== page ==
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Living Wage Bill Wins Some, Loses Some, Support
The Riverdale Press
Adam Wisnieski

November 23, 2011
View the Original Article


St. Anne's Church chorus member Linda Archer raises her fist in support during the Living Wage at a rally at in Harlem on Nov. 21.When the City Council held its second hearing on Councilman Oliver Koppell’s living wage bill on Tuesday, both sides had gained supporters, but the living wage bill lost an important one: Councilwoman Inez Dickens.

The Fair Wages for New Yorkers Act — which would require developers that receive taxpayer subsidies to pay workers $10 per hour with benefits or $11.50 without — was originally introduced by Mr. Koppell and his colleague, Councilwoman Annabel Palma, in 2010, in the aftermath of a fight between Mayor Michael Bloomberg and Bronx Borough President Ruben Diaz Jr. on the development of the Kingsbridge Armory.

After a city council hearing and a round of changes to the bill, the council held a second hearing on Tuesday.

On Monday night, more than 1,000 supporters of the legislation rallied at Riverside Church in Manhattan, along with elected officials, religious leaders and labor union officials.

Monsignor Kevin Sullivan, executive director of Catholic Charities of the Archdiocese of New York, read a statement in support of the legislation that was recently issued by Archbishop Timothy Dolan of the Archdiocese of New York.

Proponents of the bill were not the only ones to pick up new notable support. District Council No. 9 of the International Union of Painters and Allied Trades recently threw its weight behind the bill’s opponents, saying the legislation will make it harder for the city to attract new jobs, according to news reports. Business groups also started running television advertisements about the legislation, saying it will hurt the city’s economy.

Still, neither the Catholic Church, DC 9 or the numerous labor unions and business organizations involved in the issue will get to cast a vote on the bill; Ms. Dickens will.

Ms. Dickens, whose district includes Riverside Church, recently withdrew her support for the bill because of what she says are concerns over how it will affect small businesses, according to her spokesperson Lynette Velasco.

Ms. Velasco said Ms. Dickens “believes in a living wage” but “does not want to drive employers, especially small businesses out of our city.”

Ms. Dickens spoke in support of living wage at a rally in the Bronx in January. Since then, legislators have included additional exemptions for small business in a revised version of the bill. The legislation now exempts small businesses that make less than $5 million per year, up from $1 million in the previous version.

But Ms. Velasco said “When [Ms. Dickens] spoke about it, there were still negotiations going on. There were still discussions going on.”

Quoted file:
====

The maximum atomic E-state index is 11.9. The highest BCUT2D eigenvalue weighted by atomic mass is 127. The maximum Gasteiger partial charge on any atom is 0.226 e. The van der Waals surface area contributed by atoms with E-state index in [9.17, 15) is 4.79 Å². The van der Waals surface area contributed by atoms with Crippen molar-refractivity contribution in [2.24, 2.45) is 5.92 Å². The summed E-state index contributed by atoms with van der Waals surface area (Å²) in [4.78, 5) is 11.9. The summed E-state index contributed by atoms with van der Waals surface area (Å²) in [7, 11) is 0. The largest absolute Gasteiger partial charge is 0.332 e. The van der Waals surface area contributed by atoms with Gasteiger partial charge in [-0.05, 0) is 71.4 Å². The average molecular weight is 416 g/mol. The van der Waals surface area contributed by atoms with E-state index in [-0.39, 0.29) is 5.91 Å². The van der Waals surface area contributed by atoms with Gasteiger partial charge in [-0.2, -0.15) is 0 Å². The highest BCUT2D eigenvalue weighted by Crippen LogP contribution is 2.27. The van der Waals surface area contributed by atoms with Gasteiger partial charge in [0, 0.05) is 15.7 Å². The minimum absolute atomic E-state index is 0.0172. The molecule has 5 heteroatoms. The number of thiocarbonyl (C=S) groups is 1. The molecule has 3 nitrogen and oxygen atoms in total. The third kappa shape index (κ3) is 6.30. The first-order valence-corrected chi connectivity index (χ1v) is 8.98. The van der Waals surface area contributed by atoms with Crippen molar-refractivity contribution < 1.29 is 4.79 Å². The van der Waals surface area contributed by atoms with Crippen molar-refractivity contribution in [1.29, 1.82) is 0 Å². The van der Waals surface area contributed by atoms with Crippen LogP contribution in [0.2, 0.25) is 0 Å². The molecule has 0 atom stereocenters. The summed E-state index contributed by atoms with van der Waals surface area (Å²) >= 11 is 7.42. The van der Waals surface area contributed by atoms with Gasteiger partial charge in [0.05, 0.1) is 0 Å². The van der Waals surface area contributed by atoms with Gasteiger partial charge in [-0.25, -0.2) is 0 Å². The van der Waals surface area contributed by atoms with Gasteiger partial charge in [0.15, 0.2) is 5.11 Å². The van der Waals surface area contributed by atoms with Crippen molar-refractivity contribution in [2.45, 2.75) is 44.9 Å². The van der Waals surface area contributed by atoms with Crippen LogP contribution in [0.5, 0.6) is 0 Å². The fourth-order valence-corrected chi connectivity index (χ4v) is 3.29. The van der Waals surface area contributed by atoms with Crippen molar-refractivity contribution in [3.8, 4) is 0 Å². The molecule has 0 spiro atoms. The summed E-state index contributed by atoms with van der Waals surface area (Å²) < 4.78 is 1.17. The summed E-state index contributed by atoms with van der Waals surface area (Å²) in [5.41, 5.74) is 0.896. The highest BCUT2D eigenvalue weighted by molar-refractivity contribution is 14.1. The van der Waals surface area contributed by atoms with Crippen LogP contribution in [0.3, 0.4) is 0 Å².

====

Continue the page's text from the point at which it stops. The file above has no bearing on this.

Mr. Koppell said he recently discussed the potential new law with Speaker Christine Quinn and he has always said he is willing to rework the bill to appease detractors. Mr. Koppell said Ms. Quinn has still not made a commitment in favor or against the bill.

She plays a key role in the future of the legislation because she is charged with bringing it to the floor for a vote.

If she decides to do that, it will presumably pass with 29 votes. But Mayor Michael Bloomberg has been a vocal opponent of the legislation and would most likely veto it. To make the legislation veto-proof, two-thirds, or 34 of 51 council members, would be needed to override the mayor.

At one point, the bill had 31 co-sponsors, but Councilwoman Elizabeth Crowley dropped off last year.

Bronx Borough President Ruben Diaz Jr. said the Bloomberg administration’s attempts at addressing poverty have failed.

“Mr. Mayor, what we’re saying is, be in the spirit of one of your heroes, Mayor LaGuardia, a man whose mission in life was to help the masses, not the classes,” Mr. Diaz said.

“We should be ashamed if we don’t pass that bill in the city council,” Mr. Koppell said. “What is $10 an hour? It’s barely enough to survive.”

At the hearing on Tuesday, supporters and opponents testified on the most recent version of the bill, which includes amendments that exclude manufacturing businesses and increase the threshold for developers to only include those that receive more than $1 million, up from $100,000.

Lawrence Mandelker, of the New York Metropolitan Retail Association said living wage legislation, would cause chain retailers to open stores outside city lines in Westchester, Long Island and New Jersey.

“All employers covered by this bill will pay more to be in business and charge its customers more for goods and services,” he said, according to testimony.

Other representatives from the city’s chambers of commerce and retail organizations spoke out against the bill despite its amendments, saying it will be a job killer and hurt the city’s economy.